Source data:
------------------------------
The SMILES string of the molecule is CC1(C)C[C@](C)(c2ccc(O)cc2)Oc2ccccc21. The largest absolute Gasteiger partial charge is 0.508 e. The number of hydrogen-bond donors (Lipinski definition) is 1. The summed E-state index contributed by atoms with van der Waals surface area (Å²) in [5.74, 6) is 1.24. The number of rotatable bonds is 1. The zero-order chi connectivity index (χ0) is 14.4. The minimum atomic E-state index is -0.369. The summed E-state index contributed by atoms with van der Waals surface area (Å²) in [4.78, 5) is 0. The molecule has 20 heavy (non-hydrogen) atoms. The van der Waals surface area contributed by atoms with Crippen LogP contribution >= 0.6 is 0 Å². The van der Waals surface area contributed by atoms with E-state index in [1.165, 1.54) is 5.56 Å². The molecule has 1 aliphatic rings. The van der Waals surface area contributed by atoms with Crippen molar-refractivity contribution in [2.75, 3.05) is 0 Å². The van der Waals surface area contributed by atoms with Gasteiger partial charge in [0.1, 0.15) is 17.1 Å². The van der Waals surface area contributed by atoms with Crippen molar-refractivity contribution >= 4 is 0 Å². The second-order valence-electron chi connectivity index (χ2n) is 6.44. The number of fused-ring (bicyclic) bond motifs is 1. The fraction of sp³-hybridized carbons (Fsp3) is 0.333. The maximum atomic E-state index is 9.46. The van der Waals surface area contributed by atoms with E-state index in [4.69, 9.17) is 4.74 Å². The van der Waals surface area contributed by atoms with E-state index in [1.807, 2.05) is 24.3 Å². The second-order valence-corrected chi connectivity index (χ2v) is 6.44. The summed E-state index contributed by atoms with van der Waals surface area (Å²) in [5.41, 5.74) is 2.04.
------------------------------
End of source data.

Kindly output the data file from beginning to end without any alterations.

The SMILES string of the molecule is CC1(C)C[C@](C)(c2ccc(O)cc2)Oc2ccccc21. The largest absolute Gasteiger partial charge is 0.508 e. The number of hydrogen-bond donors (Lipinski definition) is 1. The summed E-state index contributed by atoms with van der Waals surface area (Å²) in [5.74, 6) is 1.24. The number of rotatable bonds is 1. The zero-order chi connectivity index (χ0) is 14.4. The minimum atomic E-state index is -0.369. The summed E-state index contributed by atoms with van der Waals surface area (Å²) in [4.78, 5) is 0. The molecule has 20 heavy (non-hydrogen) atoms. The van der Waals surface area contributed by atoms with Crippen LogP contribution >= 0.6 is 0 Å². The van der Waals surface area contributed by atoms with E-state index in [1.165, 1.54) is 5.56 Å². The molecule has 1 aliphatic rings. The van der Waals surface area contributed by atoms with Crippen molar-refractivity contribution in [2.75, 3.05) is 0 Å². The van der Waals surface area contributed by atoms with Gasteiger partial charge in [0.1, 0.15) is 17.1 Å². The van der Waals surface area contributed by atoms with Crippen molar-refractivity contribution >= 4 is 0 Å². The second-order valence-electron chi connectivity index (χ2n) is 6.44. The number of fused-ring (bicyclic) bond motifs is 1. The fraction of sp³-hybridized carbons (Fsp3) is 0.333. The maximum atomic E-state index is 9.46. The van der Waals surface area contributed by atoms with E-state index in [4.69, 9.17) is 4.74 Å². The van der Waals surface area contributed by atoms with E-state index in [1.807, 2.05) is 24.3 Å². The second-order valence-corrected chi connectivity index (χ2v) is 6.44. The summed E-state index contributed by atoms with van der Waals surface area (Å²) in [5.41, 5.74) is 2.04.